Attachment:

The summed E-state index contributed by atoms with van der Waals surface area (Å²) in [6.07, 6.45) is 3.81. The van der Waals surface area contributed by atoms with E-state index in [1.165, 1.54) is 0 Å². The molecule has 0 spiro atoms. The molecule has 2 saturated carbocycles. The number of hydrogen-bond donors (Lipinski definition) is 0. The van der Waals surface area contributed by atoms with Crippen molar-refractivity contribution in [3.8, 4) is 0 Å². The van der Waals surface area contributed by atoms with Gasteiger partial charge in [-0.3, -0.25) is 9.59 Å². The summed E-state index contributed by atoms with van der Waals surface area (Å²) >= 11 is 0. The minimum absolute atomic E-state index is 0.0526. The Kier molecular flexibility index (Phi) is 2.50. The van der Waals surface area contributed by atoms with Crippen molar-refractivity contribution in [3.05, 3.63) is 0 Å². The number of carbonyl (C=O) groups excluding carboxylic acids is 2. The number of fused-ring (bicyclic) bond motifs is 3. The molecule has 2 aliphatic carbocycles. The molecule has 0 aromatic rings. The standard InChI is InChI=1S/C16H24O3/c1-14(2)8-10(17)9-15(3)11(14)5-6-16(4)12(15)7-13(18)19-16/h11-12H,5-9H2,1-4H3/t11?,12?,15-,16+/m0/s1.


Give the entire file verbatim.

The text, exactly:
The summed E-state index contributed by atoms with van der Waals surface area (Å²) in [6.07, 6.45) is 3.81. The van der Waals surface area contributed by atoms with E-state index in [1.165, 1.54) is 0 Å². The molecule has 0 spiro atoms. The molecule has 2 saturated carbocycles. The number of hydrogen-bond donors (Lipinski definition) is 0. The van der Waals surface area contributed by atoms with Crippen molar-refractivity contribution in [3.8, 4) is 0 Å². The van der Waals surface area contributed by atoms with Gasteiger partial charge in [-0.3, -0.25) is 9.59 Å². The summed E-state index contributed by atoms with van der Waals surface area (Å²) >= 11 is 0. The minimum absolute atomic E-state index is 0.0526. The Kier molecular flexibility index (Phi) is 2.50. The van der Waals surface area contributed by atoms with Crippen molar-refractivity contribution in [3.05, 3.63) is 0 Å². The number of carbonyl (C=O) groups excluding carboxylic acids is 2. The number of fused-ring (bicyclic) bond motifs is 3. The molecule has 2 aliphatic carbocycles. The molecule has 0 aromatic rings. The standard InChI is InChI=1S/C16H24O3/c1-14(2)8-10(17)9-15(3)11(14)5-6-16(4)12(15)7-13(18)19-16/h11-12H,5-9H2,1-4H3/t11?,12?,15-,16+/m0/s1.